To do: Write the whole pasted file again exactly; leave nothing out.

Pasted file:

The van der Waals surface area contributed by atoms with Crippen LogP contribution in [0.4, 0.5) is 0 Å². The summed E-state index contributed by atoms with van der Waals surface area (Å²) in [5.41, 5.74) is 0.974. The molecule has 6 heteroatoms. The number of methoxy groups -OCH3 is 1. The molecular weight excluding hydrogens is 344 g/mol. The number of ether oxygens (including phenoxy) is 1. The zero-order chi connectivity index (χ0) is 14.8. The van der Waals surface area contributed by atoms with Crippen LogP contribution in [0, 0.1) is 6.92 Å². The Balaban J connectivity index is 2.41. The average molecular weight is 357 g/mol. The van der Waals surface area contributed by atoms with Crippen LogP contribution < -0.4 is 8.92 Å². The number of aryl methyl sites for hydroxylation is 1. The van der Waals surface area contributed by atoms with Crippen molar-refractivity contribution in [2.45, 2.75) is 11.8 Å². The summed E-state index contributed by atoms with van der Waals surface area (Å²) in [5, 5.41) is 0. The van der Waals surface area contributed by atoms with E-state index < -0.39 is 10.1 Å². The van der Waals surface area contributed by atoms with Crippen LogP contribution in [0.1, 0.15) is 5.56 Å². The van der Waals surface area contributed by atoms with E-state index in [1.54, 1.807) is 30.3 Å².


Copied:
The van der Waals surface area contributed by atoms with Crippen LogP contribution in [0.4, 0.5) is 0 Å². The summed E-state index contributed by atoms with van der Waals surface area (Å²) in [5.41, 5.74) is 0.974. The molecule has 6 heteroatoms. The number of methoxy groups -OCH3 is 1. The molecular weight excluding hydrogens is 344 g/mol. The number of ether oxygens (including phenoxy) is 1. The zero-order chi connectivity index (χ0) is 14.8. The van der Waals surface area contributed by atoms with Crippen LogP contribution in [0, 0.1) is 6.92 Å². The Balaban J connectivity index is 2.41. The average molecular weight is 357 g/mol. The van der Waals surface area contributed by atoms with Crippen LogP contribution < -0.4 is 8.92 Å². The number of aryl methyl sites for hydroxylation is 1. The van der Waals surface area contributed by atoms with Crippen molar-refractivity contribution in [2.45, 2.75) is 11.8 Å². The summed E-state index contributed by atoms with van der Waals surface area (Å²) in [5, 5.41) is 0. The van der Waals surface area contributed by atoms with E-state index < -0.39 is 10.1 Å². The van der Waals surface area contributed by atoms with Crippen LogP contribution in [0.1, 0.15) is 5.56 Å². The van der Waals surface area contributed by atoms with E-state index in [1.54, 1.807) is 30.3 Å².